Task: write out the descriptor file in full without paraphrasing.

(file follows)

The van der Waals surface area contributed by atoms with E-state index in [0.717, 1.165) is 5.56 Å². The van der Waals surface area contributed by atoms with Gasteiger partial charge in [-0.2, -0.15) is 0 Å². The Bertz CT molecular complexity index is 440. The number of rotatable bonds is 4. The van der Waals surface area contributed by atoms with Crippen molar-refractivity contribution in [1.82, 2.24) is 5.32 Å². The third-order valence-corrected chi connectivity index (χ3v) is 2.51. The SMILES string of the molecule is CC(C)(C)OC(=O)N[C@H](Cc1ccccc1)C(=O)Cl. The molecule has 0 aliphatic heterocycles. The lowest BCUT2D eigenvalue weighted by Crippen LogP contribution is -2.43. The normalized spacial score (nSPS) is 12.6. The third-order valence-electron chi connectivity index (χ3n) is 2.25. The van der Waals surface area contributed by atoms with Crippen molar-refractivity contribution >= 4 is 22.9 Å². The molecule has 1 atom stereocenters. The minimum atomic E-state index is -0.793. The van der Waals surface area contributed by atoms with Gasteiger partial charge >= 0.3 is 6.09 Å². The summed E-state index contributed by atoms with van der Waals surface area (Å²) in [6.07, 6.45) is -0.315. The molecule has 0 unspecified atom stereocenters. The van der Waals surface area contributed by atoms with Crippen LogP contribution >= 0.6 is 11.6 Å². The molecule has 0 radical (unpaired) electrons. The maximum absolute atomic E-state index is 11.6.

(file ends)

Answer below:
The van der Waals surface area contributed by atoms with E-state index in [0.717, 1.165) is 5.56 Å². The van der Waals surface area contributed by atoms with Gasteiger partial charge in [-0.2, -0.15) is 0 Å². The Bertz CT molecular complexity index is 440. The number of rotatable bonds is 4. The van der Waals surface area contributed by atoms with Crippen molar-refractivity contribution in [1.82, 2.24) is 5.32 Å². The third-order valence-corrected chi connectivity index (χ3v) is 2.51. The SMILES string of the molecule is CC(C)(C)OC(=O)N[C@H](Cc1ccccc1)C(=O)Cl. The molecule has 0 aliphatic heterocycles. The lowest BCUT2D eigenvalue weighted by Crippen LogP contribution is -2.43. The normalized spacial score (nSPS) is 12.6. The third-order valence-electron chi connectivity index (χ3n) is 2.25. The van der Waals surface area contributed by atoms with Crippen molar-refractivity contribution >= 4 is 22.9 Å². The molecule has 1 atom stereocenters. The minimum atomic E-state index is -0.793. The van der Waals surface area contributed by atoms with Gasteiger partial charge >= 0.3 is 6.09 Å². The summed E-state index contributed by atoms with van der Waals surface area (Å²) in [6.07, 6.45) is -0.315. The molecule has 0 unspecified atom stereocenters. The van der Waals surface area contributed by atoms with Crippen LogP contribution >= 0.6 is 11.6 Å². The molecule has 0 radical (unpaired) electrons. The maximum absolute atomic E-state index is 11.6.